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Tony Hansen's Thousand-Post TimeLine

I am the creator of Digitalfire Insight, the Digitalfire Reference Database and Insight-live.com. ... more

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A flameware recipe. Are they kidding?

A flameware recipe. Are they kidding?

This is a flameware, made from a recipe promoted by a popular website. Are they serious? How could you throw this? Maybe it is possible, but we need an explanation. How could the page fail to mention how coarse this surface would be? How porous and weak ware would be? We find many body and glaze ... more

Tuesday 17th October 2017

The high thermal expansion of a low-fire talc body

The high thermal expansion of a low-fire talc body

Talc is employed in low fire bodies to raise their thermal expansion (to put the squeeze on glazes to prevent crazing). These dilatometer curves make it very clear just how effective that strategy is! The talc body was fired at cone 04, the stoneware at cone 6. The former is porous and completely ... more

Wednesday 11th October 2017

Three low fire bodies need three different clear glazes. Why?

Three low fire bodies need three different clear glazes. Why?

Glaze fit. The left-most clay mug contains no talc (Plainsman Buffstone), the centre one about 25% talc (L212) and the right one is about 45% talc (L213). Talc raises thermal expansion. The centre glaze is G2931K, it is middle-of-the-road thermal expansion (Insight-live reports it as 7.4) and fits ... more

Sunday 8th October 2017

Plucking on a vitreous porcelain at cone 6

Plucking on a vitreous porcelain at cone 6

The mug on the left is made from a whiteware body (Plainsman M370), the one on the right is a highly vitreous translucent one (Plainsman Polar Ice). Both have been over-fired slightly. The Polar Ice mug has stuck to the shelf somewhat, taking chips out of the base on the outer perimeter of the bare ... more

Wednesday 4th October 2017

The foot ring on the left is plucking, the right one is not. Why?

The foot ring on the left is plucking, the right one is not. Why?

These are translucent porcelains, they are vitreous. The firing is to cone 10. The one on the left is a cone 6 body, and, while it survives to cone 10 it does warp. But more important, it is much more vitreous (more melted). The plucking problem makes it quite difficult to get a good foot ring. The ... more

Wednesday 4th October 2017

A black engobe transforms the floating blue glaze over it

A black engobe transforms the floating blue glaze over it

M340 stoneware fired to cone 6 (drop-and-hold schedule). The L3954B engobe fires deep black (it has 10% Mason 6600 black stain instead of the normal 10% Zircopax). It was applied inside and partway down the outside (a much less messy process than using a black clay body). They were bisque fired and ... more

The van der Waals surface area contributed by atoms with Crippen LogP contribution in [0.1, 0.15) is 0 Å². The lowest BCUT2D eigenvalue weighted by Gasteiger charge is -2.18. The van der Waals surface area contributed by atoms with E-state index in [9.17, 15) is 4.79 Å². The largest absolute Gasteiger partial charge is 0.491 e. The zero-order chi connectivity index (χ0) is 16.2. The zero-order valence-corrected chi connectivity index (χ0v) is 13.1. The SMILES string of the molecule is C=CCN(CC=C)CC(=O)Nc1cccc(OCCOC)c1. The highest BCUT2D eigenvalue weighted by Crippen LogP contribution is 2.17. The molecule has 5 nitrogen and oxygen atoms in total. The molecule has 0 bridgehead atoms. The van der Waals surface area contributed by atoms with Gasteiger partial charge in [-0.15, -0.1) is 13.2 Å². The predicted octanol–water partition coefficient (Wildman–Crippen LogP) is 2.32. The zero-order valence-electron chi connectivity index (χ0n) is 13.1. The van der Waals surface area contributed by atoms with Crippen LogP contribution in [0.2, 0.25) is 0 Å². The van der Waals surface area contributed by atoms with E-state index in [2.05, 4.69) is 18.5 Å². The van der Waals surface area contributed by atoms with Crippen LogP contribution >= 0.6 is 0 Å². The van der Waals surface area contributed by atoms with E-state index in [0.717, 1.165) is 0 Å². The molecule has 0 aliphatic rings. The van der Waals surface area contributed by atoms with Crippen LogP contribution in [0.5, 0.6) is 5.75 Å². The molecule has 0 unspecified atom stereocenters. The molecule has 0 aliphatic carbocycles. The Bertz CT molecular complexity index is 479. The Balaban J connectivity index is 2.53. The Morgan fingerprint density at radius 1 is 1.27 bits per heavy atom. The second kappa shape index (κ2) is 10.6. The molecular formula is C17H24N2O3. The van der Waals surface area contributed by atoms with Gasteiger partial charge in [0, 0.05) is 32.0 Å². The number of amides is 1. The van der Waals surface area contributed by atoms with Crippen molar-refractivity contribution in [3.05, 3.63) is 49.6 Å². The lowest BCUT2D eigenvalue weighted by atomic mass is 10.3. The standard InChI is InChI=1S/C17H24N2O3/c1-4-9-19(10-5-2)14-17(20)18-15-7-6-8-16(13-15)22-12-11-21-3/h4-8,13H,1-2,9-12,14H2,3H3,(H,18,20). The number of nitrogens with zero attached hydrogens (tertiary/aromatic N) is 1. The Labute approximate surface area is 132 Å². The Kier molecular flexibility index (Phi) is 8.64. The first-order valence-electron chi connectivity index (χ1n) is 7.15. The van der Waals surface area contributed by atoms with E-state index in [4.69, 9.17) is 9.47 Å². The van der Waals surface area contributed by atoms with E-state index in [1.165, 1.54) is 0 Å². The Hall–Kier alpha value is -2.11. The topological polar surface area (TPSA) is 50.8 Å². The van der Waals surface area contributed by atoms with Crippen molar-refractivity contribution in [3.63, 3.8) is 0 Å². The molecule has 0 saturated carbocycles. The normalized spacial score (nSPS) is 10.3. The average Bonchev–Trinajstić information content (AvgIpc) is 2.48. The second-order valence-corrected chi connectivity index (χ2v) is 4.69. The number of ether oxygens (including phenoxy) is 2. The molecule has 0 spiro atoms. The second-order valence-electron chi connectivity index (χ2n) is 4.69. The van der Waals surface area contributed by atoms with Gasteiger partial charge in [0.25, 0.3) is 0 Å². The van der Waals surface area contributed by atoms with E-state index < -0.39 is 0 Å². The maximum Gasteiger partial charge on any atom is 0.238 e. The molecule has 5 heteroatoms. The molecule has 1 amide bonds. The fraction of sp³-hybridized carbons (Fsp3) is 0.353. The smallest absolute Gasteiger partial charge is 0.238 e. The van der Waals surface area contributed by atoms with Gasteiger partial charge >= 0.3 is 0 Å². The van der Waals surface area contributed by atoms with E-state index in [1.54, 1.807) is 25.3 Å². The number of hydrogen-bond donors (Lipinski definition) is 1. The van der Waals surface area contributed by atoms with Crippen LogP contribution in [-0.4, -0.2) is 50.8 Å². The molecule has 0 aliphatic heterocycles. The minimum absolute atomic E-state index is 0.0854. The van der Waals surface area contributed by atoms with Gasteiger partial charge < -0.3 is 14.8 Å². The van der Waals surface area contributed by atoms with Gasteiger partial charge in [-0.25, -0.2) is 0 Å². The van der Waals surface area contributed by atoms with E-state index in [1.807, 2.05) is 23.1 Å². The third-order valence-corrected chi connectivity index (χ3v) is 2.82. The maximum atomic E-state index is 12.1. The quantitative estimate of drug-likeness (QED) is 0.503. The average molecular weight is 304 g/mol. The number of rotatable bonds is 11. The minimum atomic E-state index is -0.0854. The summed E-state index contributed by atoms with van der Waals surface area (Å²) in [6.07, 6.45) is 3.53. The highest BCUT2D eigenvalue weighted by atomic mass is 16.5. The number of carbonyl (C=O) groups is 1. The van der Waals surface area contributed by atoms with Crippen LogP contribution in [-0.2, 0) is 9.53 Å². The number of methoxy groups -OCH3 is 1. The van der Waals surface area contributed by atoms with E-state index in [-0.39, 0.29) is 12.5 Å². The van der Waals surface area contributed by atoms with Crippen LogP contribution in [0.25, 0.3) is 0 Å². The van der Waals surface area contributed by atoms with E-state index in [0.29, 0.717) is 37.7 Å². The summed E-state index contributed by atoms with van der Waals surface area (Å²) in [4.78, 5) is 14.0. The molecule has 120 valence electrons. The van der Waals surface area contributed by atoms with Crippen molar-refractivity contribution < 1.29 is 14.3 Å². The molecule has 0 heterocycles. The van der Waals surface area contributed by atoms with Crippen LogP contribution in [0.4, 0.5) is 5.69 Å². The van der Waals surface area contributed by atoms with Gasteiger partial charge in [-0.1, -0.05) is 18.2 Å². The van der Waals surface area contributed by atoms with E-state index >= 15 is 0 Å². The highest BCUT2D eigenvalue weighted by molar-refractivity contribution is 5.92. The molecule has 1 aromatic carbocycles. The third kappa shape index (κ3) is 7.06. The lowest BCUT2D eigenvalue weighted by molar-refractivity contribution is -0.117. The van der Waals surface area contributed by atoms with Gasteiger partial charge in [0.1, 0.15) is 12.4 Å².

Monday 2nd October 2017

Dark Umber-Stained Engobes on M340 at cone 6

Dark Umber-Stained Engobes on M340 at cone 6

This is the standard Plainsman L3954D white engobe recipe with the 10% Zircopax switched for Burnt Umber. The result is a dark, rich, ultra-gloss brown (almost black). The engobe is applied inside and half-way down the outside. The mug on the left is glazed inside and out with the base GA6A Alberta ... more

Monday 2nd October 2017

Measuring glaze slurry specific gravity

Measuring glaze slurry specific gravity

This is the easiest way to measure the specific gravity of a glaze if it is not in a container deep enough to float a hydrometer (or if it is too thick to float it properly). Just counterbalance the empty graduated cylinder to zero, fill it to the 100cc mark and the scale reads the specific gravity. ... more

Friday 22nd September 2017

6% rutile is too much in this cone 6 oxidation glaze

6% rutile is too much in this cone 6 oxidation glaze

Rutile variegates glaze surfaces. But it also opacifies at higher percentages. The blue effect is a product of crystallization that occurs during cooling, it is thus dependent on a slower cooling cycle, especially above 1400C. This is GA6-C Alberta Slip glaze with 4, 5 and 6% rutile. At 6% the ... more

Thursday 21st September 2017

How to convert a dipping glaze to a brusing glaze

How to convert a dipping glaze to a brusing glaze

I have a jar of clear glaze that I mixed myself (it has 10% yellow stain and 2% zircopax added). The cost of the dry materials: About $6. How can I convert it to a paintable glaze like the commercial ones I buy for $20 a jar? I made a spreadsheet to do it for me. It knows the weight of the plastic ... more

Wednesday 20th September 2017

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Chemistry plus physics. The on-line successor to desktop Insight. Get an account for as little as $15. It does so much more.

Conquer the Glaze Dragon With Digitalfire Reference info and software

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Interactive glaze chemistry calculations.


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